Google Certificate Transparency (CT) to Expand to All Certificates Types

Tuesday November 8, 2016

The policy change goes into effect October 2017

A recent Google announcement stated that all publicly trusted SSL/TLS certificates issued in October 2017 or later will be expected to comply with Chrome’s Certificate Transparency (CT) policy or be untrusted by the browser.

Since January 2015, Chrome has required Extended Validation (EV) certificates to comply with CT. With this policy change, the Chrome CT policy will also apply to Domain Validated (DV) and Organization Validated (OV) certificates.

For more than two years, CAs have supported CT for EV certificates while preparing for when CT would become mandatory for OV and DV certificates. We applaud Chrome’s decision in making CT mandatory and view CT as vital in identifying early mi-issuance of certificates. The transparency of CT improves the integrity of Certificate Authority (CA) practices and provides additional protections for domain holders.

While this is a positive step forward for the industry, we feel that there is still important work to do before the October 2017 deadline to assure CT accommodates European privacy concerns and meets the interests of the security community and domain holders. Luckily, the IETF is already working towards a solution to help prevent wised-spread disclosure of potentially personal information. If implemented, name redaction will provide companies the following benefits:

Product Development: Some companies use DNS as a network map, which can reveal new projects worked on that are not yet ready for public view. Absent name redaction, some companies may publicly end up disclosing more corporate structure information than intended and spoiling the reveal. Name redaction can help keep the project secret until the appropriate launch time while still allowing participants to communicate through standard browser layouts. This is vital in telecommuting and companies with remote structures.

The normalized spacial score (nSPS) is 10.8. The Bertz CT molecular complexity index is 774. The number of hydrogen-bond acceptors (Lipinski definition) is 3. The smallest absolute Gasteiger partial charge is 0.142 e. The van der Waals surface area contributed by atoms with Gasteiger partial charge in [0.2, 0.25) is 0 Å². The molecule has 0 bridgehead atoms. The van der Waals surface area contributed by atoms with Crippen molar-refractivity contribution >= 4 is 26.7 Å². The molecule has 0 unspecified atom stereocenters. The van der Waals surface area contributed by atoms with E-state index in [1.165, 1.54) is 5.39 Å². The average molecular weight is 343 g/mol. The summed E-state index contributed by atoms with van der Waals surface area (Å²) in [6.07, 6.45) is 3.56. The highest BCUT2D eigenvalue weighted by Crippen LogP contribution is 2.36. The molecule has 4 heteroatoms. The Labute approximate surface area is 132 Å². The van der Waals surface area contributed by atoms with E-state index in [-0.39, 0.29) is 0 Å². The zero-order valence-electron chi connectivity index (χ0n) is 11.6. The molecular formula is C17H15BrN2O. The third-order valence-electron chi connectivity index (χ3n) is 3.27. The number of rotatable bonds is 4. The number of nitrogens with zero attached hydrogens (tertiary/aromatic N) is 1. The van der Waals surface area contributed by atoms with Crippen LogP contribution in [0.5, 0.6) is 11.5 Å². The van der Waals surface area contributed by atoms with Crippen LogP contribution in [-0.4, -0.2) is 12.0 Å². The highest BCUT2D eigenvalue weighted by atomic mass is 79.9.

Privacy: Certificates may include personal information about a company or their staff. Redacting this information would provide important protection. For example, many websites are run by individuals or sole proprietorships. These domain operators include their name, address, and (sometimes) email address in the certificate. Making this information readily available in a CT log provides marketers easier means of fanning contact information and sending spam. There’s also an issue that the information can never be removed from a CT log, making it impossible to remove the details from the public limelight.

CASC members remain committed to advancing Internet security standards and practices that protect online trustworthiness. In doing so, we feel it important to balance the legitimate needs of organizations in protecting their trade secrets and maintaining business advantages.

About Jeremy Rowley

As Executive Vice President of Emerging Markets Jeremy Rowley leads the company’s business and product development teams serving its emerging markets clients that require security solutions for the Internet of Things, U.S. federal healthcare exchange, advanced Wi-Fi and other innovative technology sectors. Rowley also represents DigiCert’s interests within various industry standards bodies and has authored several industry standards now in use. As part of DigiCert’s vision to lead its industry toward better and more trusted practices, Rowley actively participates in groups such as the CA/Browser Forum, IETF, Mozilla Forum, NIST, ICANN, and the CA Security Council and he continues to draft new policy and guidelines today.

This article was originally published by the "CA Security Council". In 2021 the CASC was restructred and renamed to the "Public Key Infrastructure Consortium" shortly "PKI Consortium".

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